Klick is one of many words that is constantly used in American military radio communication, due to its shortness and easiness of pronunciation.

In this part of the text, you will learn more about radio communication and why it is important to relay short and informative intelligence.

Consider this part an extra informative part that is an extension on the word “klick”, primarily dealing with the reasons why is it still used nowadays.

In addition, you will learn more about some other words that have been shortened so as to provide easiness of communication and comprehension.

Additionally, you will learn more about the rules of radio communication, as well as how to initiate a radio message and which words to use to terminate the radio communication, among other things.

Two-way radio communication is important in all fields where information is a vital necessity. Police officers and military of any country is the first thing that comes to mind when talking about team communication.

Having said that, more often than not, members of either one of these organizations find themselves in the middle of a situation where the conciseness and helpful information is important.

That is exactly the reason why they have their own code words for different situations, in order to provide the most helpful information in the least said words.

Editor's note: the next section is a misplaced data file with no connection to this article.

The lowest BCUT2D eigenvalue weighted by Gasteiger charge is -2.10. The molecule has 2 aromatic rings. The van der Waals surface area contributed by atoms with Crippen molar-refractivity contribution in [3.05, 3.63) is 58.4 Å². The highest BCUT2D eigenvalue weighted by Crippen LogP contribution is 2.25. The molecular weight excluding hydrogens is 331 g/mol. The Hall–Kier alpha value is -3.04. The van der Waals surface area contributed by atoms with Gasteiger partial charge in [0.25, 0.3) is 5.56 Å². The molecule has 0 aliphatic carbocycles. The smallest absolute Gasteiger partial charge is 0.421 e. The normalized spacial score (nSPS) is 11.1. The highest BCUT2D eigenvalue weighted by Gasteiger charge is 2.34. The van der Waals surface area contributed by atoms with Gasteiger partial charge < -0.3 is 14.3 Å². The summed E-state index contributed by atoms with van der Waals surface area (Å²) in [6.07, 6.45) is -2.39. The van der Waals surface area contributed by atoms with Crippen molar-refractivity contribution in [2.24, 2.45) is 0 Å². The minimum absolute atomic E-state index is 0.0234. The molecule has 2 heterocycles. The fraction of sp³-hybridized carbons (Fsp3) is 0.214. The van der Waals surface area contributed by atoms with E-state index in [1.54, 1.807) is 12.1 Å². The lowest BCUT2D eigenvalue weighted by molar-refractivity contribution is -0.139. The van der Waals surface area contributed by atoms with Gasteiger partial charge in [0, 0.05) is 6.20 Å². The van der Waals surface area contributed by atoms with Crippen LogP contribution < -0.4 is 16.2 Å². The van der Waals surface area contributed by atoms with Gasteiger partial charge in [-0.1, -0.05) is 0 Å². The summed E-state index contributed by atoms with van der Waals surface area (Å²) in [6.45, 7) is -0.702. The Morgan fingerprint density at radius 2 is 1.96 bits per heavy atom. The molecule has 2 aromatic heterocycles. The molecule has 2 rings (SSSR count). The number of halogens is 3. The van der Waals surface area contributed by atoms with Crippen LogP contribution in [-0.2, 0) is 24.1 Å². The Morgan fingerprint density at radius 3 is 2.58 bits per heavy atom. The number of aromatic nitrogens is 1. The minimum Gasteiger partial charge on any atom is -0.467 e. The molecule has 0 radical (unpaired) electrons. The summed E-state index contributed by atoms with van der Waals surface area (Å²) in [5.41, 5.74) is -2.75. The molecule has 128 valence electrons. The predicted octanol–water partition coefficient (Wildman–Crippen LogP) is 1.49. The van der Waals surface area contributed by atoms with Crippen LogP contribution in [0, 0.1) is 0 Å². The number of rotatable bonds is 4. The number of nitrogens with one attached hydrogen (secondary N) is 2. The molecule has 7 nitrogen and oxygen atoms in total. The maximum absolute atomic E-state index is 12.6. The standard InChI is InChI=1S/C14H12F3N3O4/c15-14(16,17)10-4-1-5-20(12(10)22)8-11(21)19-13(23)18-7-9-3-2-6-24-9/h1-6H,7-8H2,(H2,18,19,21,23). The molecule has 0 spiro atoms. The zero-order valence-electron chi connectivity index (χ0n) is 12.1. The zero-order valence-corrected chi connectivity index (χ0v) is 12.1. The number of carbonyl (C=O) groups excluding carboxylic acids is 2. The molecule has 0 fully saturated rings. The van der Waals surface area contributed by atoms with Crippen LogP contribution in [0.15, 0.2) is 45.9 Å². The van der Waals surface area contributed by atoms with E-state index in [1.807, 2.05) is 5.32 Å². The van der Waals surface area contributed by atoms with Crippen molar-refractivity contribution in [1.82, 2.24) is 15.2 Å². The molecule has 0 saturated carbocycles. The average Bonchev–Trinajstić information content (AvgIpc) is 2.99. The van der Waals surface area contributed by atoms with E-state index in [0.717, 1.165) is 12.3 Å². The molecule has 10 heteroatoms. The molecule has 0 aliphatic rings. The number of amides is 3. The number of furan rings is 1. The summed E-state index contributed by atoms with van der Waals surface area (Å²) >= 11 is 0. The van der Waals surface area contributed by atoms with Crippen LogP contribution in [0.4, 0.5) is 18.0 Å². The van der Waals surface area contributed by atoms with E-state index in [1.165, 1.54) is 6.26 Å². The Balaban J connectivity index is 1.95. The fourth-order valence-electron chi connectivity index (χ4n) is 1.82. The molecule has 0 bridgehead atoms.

The police have their own coded words and vocabulary, similar to the one army has but different in a way. Both will be briefly described in the latter part of the text.

The most common grammar process that is used in radio communication in the military is word blending and abbreviation and sometimes they mix these two processes up to form new words.

Word blending, in short, is the process where two words are blended in order to make a new word.

The abbreviation is the act of shortening a word using their initial letters.

For example, in the military, the term “opposing force” is meant as a large unit of enemies, which is often regarded as “opfor” in radio communication, for quicker message relay.

Another great example of a blended word is “sitrep” which is short for “situational report”. For abbreviations, great examples are “AF”, which stands for Air Force, and AA, which stands for Anti-Air.